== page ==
It’s axiomatic that the sale of an asset does not carry with it the seller’s liabilities apart from any liability that may attach to the asset itself, such a lien. But there are substantial exceptions to this rule. In many instances, the asset buyer becomes liable, by operation of law, for the seller’s assets. If this liability arises, it can easily undo the basic economic assumptions of the parties entering the transaction. This program will provide you with a real world guide to identifying the risks of successor liability in transactions, including liability under common and statutory law, bankruptcy law, and discuss drafting techniques to reduce the risk of successor liability.
- Fact patterns giving rise to successor liability – business continuation, fraud, product line continuation, and more
- Buyer liability at UCC Article 9 foreclosure sales
- Successor liability under federal employment and environmental statutes and under state sales/use tax law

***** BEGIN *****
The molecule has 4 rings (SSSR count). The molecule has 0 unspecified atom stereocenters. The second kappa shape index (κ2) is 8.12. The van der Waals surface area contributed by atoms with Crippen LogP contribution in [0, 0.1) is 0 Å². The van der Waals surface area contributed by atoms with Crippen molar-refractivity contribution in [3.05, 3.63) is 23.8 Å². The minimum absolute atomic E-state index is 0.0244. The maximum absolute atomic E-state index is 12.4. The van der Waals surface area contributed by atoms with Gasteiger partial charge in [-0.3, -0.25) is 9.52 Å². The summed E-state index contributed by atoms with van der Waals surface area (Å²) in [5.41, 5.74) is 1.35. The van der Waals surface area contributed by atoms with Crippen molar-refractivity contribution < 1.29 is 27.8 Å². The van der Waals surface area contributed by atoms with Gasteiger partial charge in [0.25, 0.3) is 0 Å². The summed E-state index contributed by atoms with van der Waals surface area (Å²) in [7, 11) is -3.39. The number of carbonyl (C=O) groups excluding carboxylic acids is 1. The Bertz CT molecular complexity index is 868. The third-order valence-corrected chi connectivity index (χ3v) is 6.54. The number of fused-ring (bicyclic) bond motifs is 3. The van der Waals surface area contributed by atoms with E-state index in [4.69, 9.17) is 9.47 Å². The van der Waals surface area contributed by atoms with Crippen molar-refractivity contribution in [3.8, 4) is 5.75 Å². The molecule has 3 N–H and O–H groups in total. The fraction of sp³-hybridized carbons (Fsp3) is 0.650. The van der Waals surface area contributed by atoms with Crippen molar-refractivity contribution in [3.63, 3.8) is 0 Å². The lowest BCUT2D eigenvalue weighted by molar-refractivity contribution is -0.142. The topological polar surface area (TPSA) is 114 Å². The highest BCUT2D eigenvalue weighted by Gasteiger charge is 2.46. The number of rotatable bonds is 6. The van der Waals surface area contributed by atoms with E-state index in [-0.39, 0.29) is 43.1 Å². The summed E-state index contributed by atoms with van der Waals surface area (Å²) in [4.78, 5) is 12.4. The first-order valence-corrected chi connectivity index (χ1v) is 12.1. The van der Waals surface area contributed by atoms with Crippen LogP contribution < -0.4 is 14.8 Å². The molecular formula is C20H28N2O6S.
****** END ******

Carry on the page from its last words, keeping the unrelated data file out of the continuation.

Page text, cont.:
- Drafting techniques to limit or eliminate the risk of liability
Allen Sparkman is a partner in the Houston, Fort Worth, and Denver offices of Sparkman Foote, LLP. He has practiced law for over forty years in the areas of estate, tax, business, insurance, asset protection, and charitable giving. He has written and lectured extensively on choice-of-entity, charitable giving and estate planning topics. He is the Colorado reporter for the books "State Limited Partnership Laws" and "State Limited Liability Company Laws," both published by Aspen Law & Business and co-author of “Using Limited Liability Companies, Partnerships, and Limited Partnerships in Colorado,” publishing by CLE in Colorado, Inc. Mr. Sparkman received his A.B. with honors from Princeton University and his J.D. with high honors from the University of Texas School of Law.
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